. • Staff need therefore to keep these two dimensions of reading separate in their minds when they plan their teaching.Implications for teaching • Staff need to be aware that different skills and abilities contribute to development of word recognition skills from those that contribute to comprehension.
. • On your tables discuss children that you have worked with and where they would be plotted on this graph.Discussion • Consider the conceptual framework – „the simple view of reading‟. • Consider how you would address their needs through your teaching.
6. 4. 3. 2. 5. 8. What is a phoneme? How many phonemes are in the word ‘strap’? a) What is a digraph? b) Give an example a) What is a CVC? b) Give an example Why has ‘hiss’ got ‘ss’ at the end (and not ‘s’)? Why has ‘think’ got a ‘k’ at the end (and not ‘ck’ or ‘c’)? a) What is a ‘trigraph’? b) Give an example How many phonemes are in the word ‘twenty’? Write down at least four different ways of representing /ae/ 10. What is the best guess when you write /ae/ at the end of a word? .A phonics quiz 1. 9. 7.
Enunciation • Teaching phonics requires a technical skill in enunciation. • Phonemes should be articulated clearly and precisely. .
Letters and Sounds • DVD clip enunciation .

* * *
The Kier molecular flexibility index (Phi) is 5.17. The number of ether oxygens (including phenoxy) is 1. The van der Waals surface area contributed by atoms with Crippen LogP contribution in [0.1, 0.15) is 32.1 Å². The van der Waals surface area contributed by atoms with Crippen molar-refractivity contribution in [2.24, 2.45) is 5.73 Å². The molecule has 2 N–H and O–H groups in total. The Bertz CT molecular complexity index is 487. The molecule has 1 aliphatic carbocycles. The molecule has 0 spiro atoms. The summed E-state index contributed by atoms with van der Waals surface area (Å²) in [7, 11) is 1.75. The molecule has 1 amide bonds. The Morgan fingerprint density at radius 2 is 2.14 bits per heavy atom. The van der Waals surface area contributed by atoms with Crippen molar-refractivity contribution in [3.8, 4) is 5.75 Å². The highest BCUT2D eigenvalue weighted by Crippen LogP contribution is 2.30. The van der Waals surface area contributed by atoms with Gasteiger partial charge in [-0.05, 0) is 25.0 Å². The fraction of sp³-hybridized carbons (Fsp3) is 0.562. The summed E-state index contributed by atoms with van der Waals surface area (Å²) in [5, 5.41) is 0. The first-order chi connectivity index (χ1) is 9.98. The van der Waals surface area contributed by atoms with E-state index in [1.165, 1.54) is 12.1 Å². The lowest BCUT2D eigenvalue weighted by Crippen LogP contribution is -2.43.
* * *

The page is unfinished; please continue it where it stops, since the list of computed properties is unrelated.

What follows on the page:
Phonic terminology: some definitions .
C-u-p c-a-t d-o-g .Some definitions A phoneme is the smallest unit of sound in a word.
Count the phonemes • How many phonemes can you count in the following words? • • • • • • Mask Car Jumper Language Communication Success .
Some definitions Grapheme Letter(s) representing a phoneme t ai igh .
Some definitions Blending Recognising the letter sounds in a written word. . for example c-u-p. and merging or synthesising them in the order in which they are written to pronounce the word „cup‟.
. when a teacher calls out „b-u-s‟. This skill is usually taught before blending and reading printed words. the children say „bus‟.Some definitions Oral blending Hearing a series of spoken sounds and merging them together to make a spoken word – no text is used. For example.
h-i-m) and writing down or manipulating letters for each sound to form the word „him‟.Some definitions Segmenting Identifying the individual sounds in a spoken word (e. .g.